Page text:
Online learning: More students in St. Johns County are turning to online learning, with 160 fulltime students and another 2,000 using it part-time. St. Augustine Record.

Mentoring teachers: New Miami-Dade County teachers are paired with veteran mentors in the program MINT, which stands for Mentoring Induction for New Teachers. “It gives you this amazing sense that you’re making a difference, that’s basically what it is,” says veteran teacher Raylin Escobar of Ben Sheppard Elementary School in Hialeah. WTVJ.

Selling property: The Flagler County School Board is considering selling a 20-acre property known as the Hammock to a housing developer. The property is not big enough for a school, according to district guidelines. The property appraiser lists the just market value at $335,000. Daytona Beach News-Journal.

Foundations flourishing: The Flagler Education Foundation reports a 70 percent increase in revenue in 2018, from $396,000 in 2017 to $675,000. The nonprofit foundation provides scholarships for students, financial support for school programs and mini-grants for teachers. Flagler Live. The Brevard Schools  Foundation receives a $91,000 grant from the Consortium of Florida Education Foundations. The grant will help support classroom projects and buy supplies for teachers. Space Coast Daily.

Teacher vs. district: Instructional materials used by a highly rated Miami literature teacher are removed from her classroom and replaced by district officials. Audrey Silverman had been using a textbook called McDougal-Littell Literature for a decade at Dr. Michael M. Krop Senior High because she says its mixture of poems, essays, short stories, Edgar Allen Poe and Shakespeare challenges her students. But a group of district officials saw the textbooks during a visit, decided they were “not aligned with the Florida Standard,” and had them removed. Silverman has filed a pre-grievance with the teachers union against her principal, Allison Harley, alleging a breach of academic freedom. Miami Herald.

Student dies: Grief counselors are available for Lake Nona High School students mourning the death of a 15-year-old classmate this week at an apartment complex. The cause of death has not been determined, but police do not suspect foul play. WKMG.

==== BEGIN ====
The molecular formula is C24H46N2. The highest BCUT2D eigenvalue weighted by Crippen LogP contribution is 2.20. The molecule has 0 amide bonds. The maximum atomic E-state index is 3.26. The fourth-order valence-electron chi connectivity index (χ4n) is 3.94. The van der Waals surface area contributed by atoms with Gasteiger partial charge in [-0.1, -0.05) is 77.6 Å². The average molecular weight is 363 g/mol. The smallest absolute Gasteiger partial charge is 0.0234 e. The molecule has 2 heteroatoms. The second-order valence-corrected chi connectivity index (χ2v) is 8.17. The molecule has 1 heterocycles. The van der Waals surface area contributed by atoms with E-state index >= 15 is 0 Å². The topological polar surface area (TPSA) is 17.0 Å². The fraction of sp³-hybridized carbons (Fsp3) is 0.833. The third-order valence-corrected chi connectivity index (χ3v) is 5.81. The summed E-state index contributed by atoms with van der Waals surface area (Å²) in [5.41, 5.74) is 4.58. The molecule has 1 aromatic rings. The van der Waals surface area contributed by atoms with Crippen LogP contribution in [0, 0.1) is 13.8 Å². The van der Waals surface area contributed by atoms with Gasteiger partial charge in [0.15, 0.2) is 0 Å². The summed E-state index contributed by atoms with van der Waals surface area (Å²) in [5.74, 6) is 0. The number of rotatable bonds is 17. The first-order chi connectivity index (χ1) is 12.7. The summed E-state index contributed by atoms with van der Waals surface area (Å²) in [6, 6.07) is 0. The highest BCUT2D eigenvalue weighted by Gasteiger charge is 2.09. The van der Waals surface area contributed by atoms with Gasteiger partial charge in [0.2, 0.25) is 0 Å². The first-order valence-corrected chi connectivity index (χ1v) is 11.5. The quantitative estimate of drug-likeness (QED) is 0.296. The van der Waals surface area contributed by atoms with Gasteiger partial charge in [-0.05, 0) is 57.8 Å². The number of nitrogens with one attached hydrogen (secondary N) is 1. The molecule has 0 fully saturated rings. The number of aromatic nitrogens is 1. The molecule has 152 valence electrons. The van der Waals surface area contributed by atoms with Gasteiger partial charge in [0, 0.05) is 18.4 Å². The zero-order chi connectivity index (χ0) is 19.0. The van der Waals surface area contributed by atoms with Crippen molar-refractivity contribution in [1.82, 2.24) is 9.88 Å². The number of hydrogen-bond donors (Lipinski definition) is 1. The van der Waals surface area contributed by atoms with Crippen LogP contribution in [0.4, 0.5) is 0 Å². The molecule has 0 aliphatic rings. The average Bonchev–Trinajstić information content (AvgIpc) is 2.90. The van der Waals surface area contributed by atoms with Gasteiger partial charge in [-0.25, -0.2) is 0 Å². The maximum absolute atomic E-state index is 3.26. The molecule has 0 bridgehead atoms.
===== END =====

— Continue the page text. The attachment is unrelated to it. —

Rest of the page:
Students treated: Three Wakulla High School students are taken to a hospital after taking “unknown” pills during school. Deputies say the students, 14 and 15, began acting abnormally and were treated as though they had overdosed. Tallahassee Democrat.

School threats: Broward County Superintendent Robert Runcie says students’ threats against schools are “an alarming trend,” and he’s urging parents “to talk to your children about their behavior on social media and other outlets.” Runcie says legislation prompted by the massacre at Marjory Stoneman Douglas High School last February “does not differentiate between a joke, a prank or a serious threat.” Sun-Sentinel. A 14-year-old Silver Trails Middle School student is arrested after saying “I know why people shoot up schools. I wish I could do it right now” during class at the Pembroke Pines school. WPLG. Miami Herald. A 14-year-old student at Franklin Academy in Pembroke Pines is arrested after he posts a photo of another boy holding an Airsoft rifle and adds the phrase “Gn Franklin” to the caption. “The suspect advised that he did not intend to direct a threat toward the school when he reposted the image with the additional text,” according to the police report. Miami Herald.

6-year-old hitchhikes home: A 6-year-old Polk County student hitchhikes home after being let off at the wrong bus stop in Lakeland. It was the boy’s first time on the school bus. The driver has been put on administrative leave. WFLA.

Opinions on schools: We can’t have honest dialogue about funding, testing, teacher pay, vouchers, charter schools, accountability – any of it – without an appreciation for the signs that academic outcomes are trending upward. Ron Matus, redefinED.

Student enrichment: Amazon employees donate more than $25,000 worth of school supplies to the students and teachers at Robert B. Ingram Elementary School in Opa-locka. Miami Herald.